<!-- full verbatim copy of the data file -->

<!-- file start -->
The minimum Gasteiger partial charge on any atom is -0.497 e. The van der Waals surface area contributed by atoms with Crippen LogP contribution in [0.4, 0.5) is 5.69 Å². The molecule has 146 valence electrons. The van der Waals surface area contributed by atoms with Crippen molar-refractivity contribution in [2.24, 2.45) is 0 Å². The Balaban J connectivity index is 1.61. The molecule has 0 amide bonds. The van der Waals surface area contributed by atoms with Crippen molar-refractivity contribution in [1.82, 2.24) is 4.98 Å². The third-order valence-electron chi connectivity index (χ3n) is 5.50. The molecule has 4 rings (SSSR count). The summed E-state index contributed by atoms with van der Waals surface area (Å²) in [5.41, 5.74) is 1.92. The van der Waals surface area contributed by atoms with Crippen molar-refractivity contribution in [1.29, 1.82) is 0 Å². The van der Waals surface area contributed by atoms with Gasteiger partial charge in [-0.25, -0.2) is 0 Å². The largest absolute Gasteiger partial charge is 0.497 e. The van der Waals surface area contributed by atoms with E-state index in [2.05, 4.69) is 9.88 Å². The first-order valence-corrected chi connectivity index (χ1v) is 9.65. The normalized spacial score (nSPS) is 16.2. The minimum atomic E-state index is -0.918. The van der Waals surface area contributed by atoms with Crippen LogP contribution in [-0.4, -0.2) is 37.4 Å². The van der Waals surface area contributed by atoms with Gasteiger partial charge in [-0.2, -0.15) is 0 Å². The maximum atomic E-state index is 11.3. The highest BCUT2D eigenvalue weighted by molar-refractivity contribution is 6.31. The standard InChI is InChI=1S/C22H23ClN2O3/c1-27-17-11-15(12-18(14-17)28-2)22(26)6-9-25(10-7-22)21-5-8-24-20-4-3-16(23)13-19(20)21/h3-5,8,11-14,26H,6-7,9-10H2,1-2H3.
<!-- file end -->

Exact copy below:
The minimum Gasteiger partial charge on any atom is -0.497 e. The van der Waals surface area contributed by atoms with Crippen LogP contribution in [0.4, 0.5) is 5.69 Å². The molecule has 146 valence electrons. The van der Waals surface area contributed by atoms with Crippen molar-refractivity contribution in [2.24, 2.45) is 0 Å². The Balaban J connectivity index is 1.61. The molecule has 0 amide bonds. The van der Waals surface area contributed by atoms with Crippen molar-refractivity contribution in [1.82, 2.24) is 4.98 Å². The third-order valence-electron chi connectivity index (χ3n) is 5.50. The molecule has 4 rings (SSSR count). The summed E-state index contributed by atoms with van der Waals surface area (Å²) in [5.41, 5.74) is 1.92. The van der Waals surface area contributed by atoms with Crippen molar-refractivity contribution in [1.29, 1.82) is 0 Å². The van der Waals surface area contributed by atoms with Gasteiger partial charge in [-0.25, -0.2) is 0 Å². The largest absolute Gasteiger partial charge is 0.497 e. The van der Waals surface area contributed by atoms with E-state index in [2.05, 4.69) is 9.88 Å². The first-order valence-corrected chi connectivity index (χ1v) is 9.65. The normalized spacial score (nSPS) is 16.2. The minimum atomic E-state index is -0.918. The van der Waals surface area contributed by atoms with Crippen LogP contribution in [-0.4, -0.2) is 37.4 Å². The van der Waals surface area contributed by atoms with Gasteiger partial charge in [-0.2, -0.15) is 0 Å². The maximum atomic E-state index is 11.3. The highest BCUT2D eigenvalue weighted by molar-refractivity contribution is 6.31. The standard InChI is InChI=1S/C22H23ClN2O3/c1-27-17-11-15(12-18(14-17)28-2)22(26)6-9-25(10-7-22)21-5-8-24-20-4-3-16(23)13-19(20)21/h3-5,8,11-14,26H,6-7,9-10H2,1-2H3.